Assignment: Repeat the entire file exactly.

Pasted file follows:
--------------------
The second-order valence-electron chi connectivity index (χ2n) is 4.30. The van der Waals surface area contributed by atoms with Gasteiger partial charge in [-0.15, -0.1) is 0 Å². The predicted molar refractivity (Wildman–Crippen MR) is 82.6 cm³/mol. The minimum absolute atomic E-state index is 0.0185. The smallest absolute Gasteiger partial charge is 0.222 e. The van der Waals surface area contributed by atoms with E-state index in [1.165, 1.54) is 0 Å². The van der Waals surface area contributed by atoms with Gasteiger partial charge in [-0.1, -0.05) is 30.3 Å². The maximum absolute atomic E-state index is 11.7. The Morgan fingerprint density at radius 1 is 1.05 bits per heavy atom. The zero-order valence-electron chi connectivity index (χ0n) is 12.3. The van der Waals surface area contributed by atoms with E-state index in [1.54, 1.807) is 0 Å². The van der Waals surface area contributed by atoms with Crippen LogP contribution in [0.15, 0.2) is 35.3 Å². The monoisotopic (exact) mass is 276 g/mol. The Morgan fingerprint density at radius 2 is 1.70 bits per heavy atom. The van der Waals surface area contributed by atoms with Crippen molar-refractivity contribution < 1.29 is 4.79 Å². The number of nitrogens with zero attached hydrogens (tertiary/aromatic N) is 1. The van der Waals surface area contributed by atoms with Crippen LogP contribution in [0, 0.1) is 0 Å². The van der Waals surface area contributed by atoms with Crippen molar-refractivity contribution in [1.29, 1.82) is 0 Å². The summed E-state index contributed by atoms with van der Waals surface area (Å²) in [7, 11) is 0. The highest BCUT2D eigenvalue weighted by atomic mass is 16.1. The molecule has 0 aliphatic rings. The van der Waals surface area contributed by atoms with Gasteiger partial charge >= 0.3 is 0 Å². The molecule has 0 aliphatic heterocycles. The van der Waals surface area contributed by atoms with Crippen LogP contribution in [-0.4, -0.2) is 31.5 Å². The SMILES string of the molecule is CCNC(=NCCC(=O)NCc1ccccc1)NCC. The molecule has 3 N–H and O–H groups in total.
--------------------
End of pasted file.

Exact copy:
The second-order valence-electron chi connectivity index (χ2n) is 4.30. The van der Waals surface area contributed by atoms with Gasteiger partial charge in [-0.15, -0.1) is 0 Å². The predicted molar refractivity (Wildman–Crippen MR) is 82.6 cm³/mol. The minimum absolute atomic E-state index is 0.0185. The smallest absolute Gasteiger partial charge is 0.222 e. The van der Waals surface area contributed by atoms with E-state index in [1.165, 1.54) is 0 Å². The van der Waals surface area contributed by atoms with Gasteiger partial charge in [-0.1, -0.05) is 30.3 Å². The maximum absolute atomic E-state index is 11.7. The Morgan fingerprint density at radius 1 is 1.05 bits per heavy atom. The zero-order valence-electron chi connectivity index (χ0n) is 12.3. The van der Waals surface area contributed by atoms with E-state index in [1.54, 1.807) is 0 Å². The van der Waals surface area contributed by atoms with Crippen LogP contribution in [0.15, 0.2) is 35.3 Å². The monoisotopic (exact) mass is 276 g/mol. The Morgan fingerprint density at radius 2 is 1.70 bits per heavy atom. The van der Waals surface area contributed by atoms with Crippen molar-refractivity contribution < 1.29 is 4.79 Å². The number of nitrogens with zero attached hydrogens (tertiary/aromatic N) is 1. The van der Waals surface area contributed by atoms with Crippen LogP contribution in [0, 0.1) is 0 Å². The van der Waals surface area contributed by atoms with Crippen molar-refractivity contribution in [1.29, 1.82) is 0 Å². The summed E-state index contributed by atoms with van der Waals surface area (Å²) in [7, 11) is 0. The highest BCUT2D eigenvalue weighted by atomic mass is 16.1. The molecule has 0 aliphatic rings. The van der Waals surface area contributed by atoms with Gasteiger partial charge >= 0.3 is 0 Å². The molecule has 0 aliphatic heterocycles. The van der Waals surface area contributed by atoms with Crippen LogP contribution in [-0.4, -0.2) is 31.5 Å². The SMILES string of the molecule is CCNC(=NCCC(=O)NCc1ccccc1)NCC. The molecule has 3 N–H and O–H groups in total.